Link to Prezi: http://prezi.com/w4tpxx7lsh2a/dh-presentation-919/
Presentation: “The Web That Wasn’t” and “Augmenting Human Intellect”
In the chapter “The Web that Wasn’t,” from his book Glut, Alex Wright presents an alternative history of the theoretical and technical antecedents of the Internet and World Wide Web. Although Wright discusses some men who are traditionally included in the history of the Net (and a few who are not), his focus is on those elements of their visions that have not been realized in the Web today.
Through this focus, Wright stresses that the Web should not be framed as the outcome of an inevitable, technical progression, but as only one of many possible outcomes. The chapter highlights a number of tensions between the Web that Wasn’t and the Web that Was/Is: truly two-way authorship as opposed to one-way consumption, associative trails (or stigmergy) as opposed to hierarchy, open and user-driven development as opposed to closed programmers’ clubs, and computers as general or humanities devices as opposed to computers as computational devices.
Wright also emphasizes the importance of imagining potentialities, both that of visionaries imagining technologies before any of their visions were technically feasible as well as that of people in the present imagining a different reality for networked communications.
Wright’s first stop on his alterna-history of the Internet is the author/cataloger/unclassifiable information professional Paul Otlet. Otlet’s unflagging positivism and optimism led him to develop what Wright calls the first and only fully-realized faceted cataloging system, the Universal Decimal Classification. In Otlet’s vision, all of human knowledge could be organized and cross-referenced, an assertion that led to the birth of the Mundaneum in 1910. This impressive edifice—a functioning reference service that used an index of 12 million cards—was dismantled in 1934 and forgotten until the 1990s, but Otlet’s most important legacy was his 1934 Traité de Documentation. In this text, Otlet imagines a machine that sounds a lot like modern desktops. Otlet’s “Universal Book” was a device that would allow users to search through, read, edit, annotate, and create associations or links between millions of texts, within the texts themselves. This information retrieval system would be informed both by a universal classification system and by the insights of readers and writers, updating a network of links to create a self-organizing and re-configurable system.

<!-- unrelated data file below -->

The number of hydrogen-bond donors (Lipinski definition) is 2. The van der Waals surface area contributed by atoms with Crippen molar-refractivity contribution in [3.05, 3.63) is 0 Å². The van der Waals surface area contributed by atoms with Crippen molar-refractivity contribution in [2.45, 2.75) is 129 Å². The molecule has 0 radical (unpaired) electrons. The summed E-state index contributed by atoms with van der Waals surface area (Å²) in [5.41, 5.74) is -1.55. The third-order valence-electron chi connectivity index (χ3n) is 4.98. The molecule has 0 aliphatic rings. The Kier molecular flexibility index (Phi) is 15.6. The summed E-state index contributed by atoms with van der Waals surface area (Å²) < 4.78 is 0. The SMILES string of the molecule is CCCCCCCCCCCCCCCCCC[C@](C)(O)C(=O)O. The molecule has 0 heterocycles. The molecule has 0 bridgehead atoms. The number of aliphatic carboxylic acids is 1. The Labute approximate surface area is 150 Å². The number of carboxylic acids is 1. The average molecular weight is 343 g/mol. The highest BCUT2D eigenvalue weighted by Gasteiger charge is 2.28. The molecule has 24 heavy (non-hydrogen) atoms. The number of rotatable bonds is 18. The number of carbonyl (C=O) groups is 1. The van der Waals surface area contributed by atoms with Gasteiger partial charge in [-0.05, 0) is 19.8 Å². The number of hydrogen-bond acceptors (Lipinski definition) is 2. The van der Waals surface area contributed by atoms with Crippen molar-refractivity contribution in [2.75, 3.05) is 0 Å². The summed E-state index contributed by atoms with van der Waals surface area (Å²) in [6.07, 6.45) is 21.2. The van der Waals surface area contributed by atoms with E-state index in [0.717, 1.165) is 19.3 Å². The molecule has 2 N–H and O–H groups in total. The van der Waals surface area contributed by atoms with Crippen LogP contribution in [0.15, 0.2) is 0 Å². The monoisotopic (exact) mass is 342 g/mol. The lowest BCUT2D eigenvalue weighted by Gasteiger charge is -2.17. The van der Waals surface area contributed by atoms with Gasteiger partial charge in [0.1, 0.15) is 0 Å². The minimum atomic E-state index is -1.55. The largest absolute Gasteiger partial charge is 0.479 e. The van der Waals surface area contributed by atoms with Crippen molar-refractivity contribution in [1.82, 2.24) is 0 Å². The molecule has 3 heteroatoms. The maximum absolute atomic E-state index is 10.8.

Wright then turns to Vannevar Bush, whose seminal essay “As We May Think” echoes Otlet’s Traité de Documentation. In this text, Bush conceives of the Memex, a workstation not unlike the Universal Book, which would provide access to documents on microfilm, with provisions for reading, writing, editing, annotating, and making what Bush calls “associative trails.” Unlike Otlet, Bush was anti-hierarchy and anti-cataloguing, but they both called for systems that could be simultaneously read and changed by (prod)users. But Bush’s most important work, according to Wright, was neither this essay nor his semi-functioning inventions, but instead his later revelations about the future of computing and the Internet. In Bush’s subsequent writing, the associative trails he discusses have more natural qualities: they “bifurcate and cross, they become erased in disuse, and emphasized by success.” These computational desire paths have a few intellectual heirs–Eugene Garfield’s citation rankings, Sergey Brim and Larry Page’s page rankings, link paths, etc.–but Wright argues that the Web has failed to truly realize Bush’s vision. Furthermore, the Web falls short of Bush’s aspiration for a “participatory scholarly research environment.” I don’t quite agree with Wright that the Web is “ultimately unidirectional,” although that seems to be the prevailing model for content.